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Revision as of 20:05, 7 August 2011 by AmyS3 (Talk | contribs) (Provisional specification)

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Diese Webseite sammelt alle Informationen über Raspberry Pi Foundation's ultra-low-cost (~15GBP oder 25USD) Linux Computer um Kindern die Programmierung von Computern zu lehren.

Die Raspberry Pi Foundation ist eine in England registrierte wohltätige Organisation (Registrierungs Nummer 1129409) welche existiert,
um das Studium der Computerwissenschaft und deren relevanten Themen zu fördern.
Besonders auf dem Schulniveau, um das lernen mit dem Computerumgang wieder spass zu bereiten.
Wir erwarten das dieser Computer noch viele andere Anwendungen findet. In der entwickelten Welt und der entwickler Welt.

Achtung das Raspberry Pi ist noch nicht erhältlich - Diese Seite ist ein Gemeinschaftswerk in Vorbereitung zur Veröffentlichung

NEWS:


Events

The following are general-interest industry events and are not an indication that Raspberry Pi will be attending, exhibiting or speaking at the event. For Raspberry Pi event and speaker schedule, please contact press@raspberrypi.org.


Provisorische Spezifikationen

Das erste Produkt wird ungefähr die Größe einer Kreditkarte haben und ist designed um in einen Fernseher eingesteckt zu werden,
oder in Kombination mit einem Touchscreen als ein günstiger Tablet-PC.
Der zu erwartende Preis für ein Voll-funktionsfähiges Gerät beträgt $25.

  • 700MHz Broadcom Media Prozessor mit einem ARM11 (ARM1176JZF-S) Kern, Broadcom GPU Kern, DSP Kern und möglichkeit für Package-on-Package (PoP) RAM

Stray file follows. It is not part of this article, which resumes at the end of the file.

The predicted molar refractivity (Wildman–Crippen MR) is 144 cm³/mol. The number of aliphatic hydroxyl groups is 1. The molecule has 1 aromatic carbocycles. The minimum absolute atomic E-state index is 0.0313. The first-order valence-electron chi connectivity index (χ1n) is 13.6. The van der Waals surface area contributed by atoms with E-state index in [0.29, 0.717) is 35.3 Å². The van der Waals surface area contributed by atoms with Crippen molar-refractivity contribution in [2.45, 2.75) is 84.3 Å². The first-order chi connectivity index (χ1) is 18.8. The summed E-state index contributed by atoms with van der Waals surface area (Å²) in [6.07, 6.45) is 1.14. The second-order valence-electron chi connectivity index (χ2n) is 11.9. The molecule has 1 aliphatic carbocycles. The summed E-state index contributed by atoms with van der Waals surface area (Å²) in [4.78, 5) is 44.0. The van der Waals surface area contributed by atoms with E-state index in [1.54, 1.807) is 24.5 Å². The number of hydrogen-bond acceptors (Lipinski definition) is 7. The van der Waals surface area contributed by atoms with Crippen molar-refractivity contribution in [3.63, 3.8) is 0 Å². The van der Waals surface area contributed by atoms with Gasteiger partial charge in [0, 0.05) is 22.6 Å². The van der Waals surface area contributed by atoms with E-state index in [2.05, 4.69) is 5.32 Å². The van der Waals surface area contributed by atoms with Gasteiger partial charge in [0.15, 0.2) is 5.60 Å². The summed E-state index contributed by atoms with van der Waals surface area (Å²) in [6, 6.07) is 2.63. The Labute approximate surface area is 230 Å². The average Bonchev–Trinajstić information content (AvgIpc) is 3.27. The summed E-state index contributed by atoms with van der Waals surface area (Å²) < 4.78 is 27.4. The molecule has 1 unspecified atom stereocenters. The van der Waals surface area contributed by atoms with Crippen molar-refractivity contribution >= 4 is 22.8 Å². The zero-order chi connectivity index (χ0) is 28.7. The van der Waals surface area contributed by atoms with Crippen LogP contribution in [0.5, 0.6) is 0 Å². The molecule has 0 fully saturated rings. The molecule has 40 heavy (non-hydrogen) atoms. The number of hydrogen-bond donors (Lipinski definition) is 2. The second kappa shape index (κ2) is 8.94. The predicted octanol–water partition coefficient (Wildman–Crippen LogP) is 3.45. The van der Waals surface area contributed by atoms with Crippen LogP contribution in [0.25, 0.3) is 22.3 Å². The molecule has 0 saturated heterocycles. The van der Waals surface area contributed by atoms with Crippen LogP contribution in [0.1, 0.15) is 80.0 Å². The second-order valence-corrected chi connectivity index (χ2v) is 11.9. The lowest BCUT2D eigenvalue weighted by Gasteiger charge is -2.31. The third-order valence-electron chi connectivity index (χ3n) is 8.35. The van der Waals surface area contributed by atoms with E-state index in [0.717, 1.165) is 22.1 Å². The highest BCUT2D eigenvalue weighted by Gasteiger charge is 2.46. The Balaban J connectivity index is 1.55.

• 128MiB (Modell A) oder 256MiB SDRAM (Modell B), angebracht auf der Oberseite der CPU als ein PoP Gerät
  • OpenGL ES 2.0
  • 1080p30 H.264 High-Profile Dekodierung
  • Composite und HDMI Video ausgabe
  • Ein USB 2.0 Anschluss, bereitgestellt von dem BCMxxxx
  • SD/MMC/SDIO Speicherkarteneinschub
  • General-purpose I/O (ca. 16 stück mit 3v3) und verschiedene andere Schnittstellen, zugänglich als 1.27mm Pinleiste
  • Optional eingebauter 2-port USB hub und 10/100 Ethernet Controller (Modell B)
  • Open software (Ubuntu, Iceweasel, KOffice, Python)
  • Fähigkeit zur unterstützung diverser Erweiterungskarten

Availability

Estimated availability (as of 1st August 2011) is end of November 2011.

Case

A protective case is an often-cited required accessory. Cases are likely to be offered both directly from Raspberry Pi and from 3rd party companies such as Special Computing.

Netzteil - Stromversorgung

Provisorischen Informationen zufolge wird das Board eine Netzgeräte-Einbaukupplung besitzen die 6-20V akzeptiert. (möglicherweise 5-16V)

Expansion boards

It is likely that expansion boards will be offered both by Raspberry Pi Foundation and by 3rd parties.

Beginners guide

You just got your new Raspberry Pi device, and now? See beginners guides.

Hardware

The first product is about the size of a credit card, and is designed to plug into a TV or be combined with a touch screen accessory for a low cost tablet. The product will be available in two configurations: Model A and Model B. The expected price is $25 for a fully-configured Model-A system and around $35 for a Model B.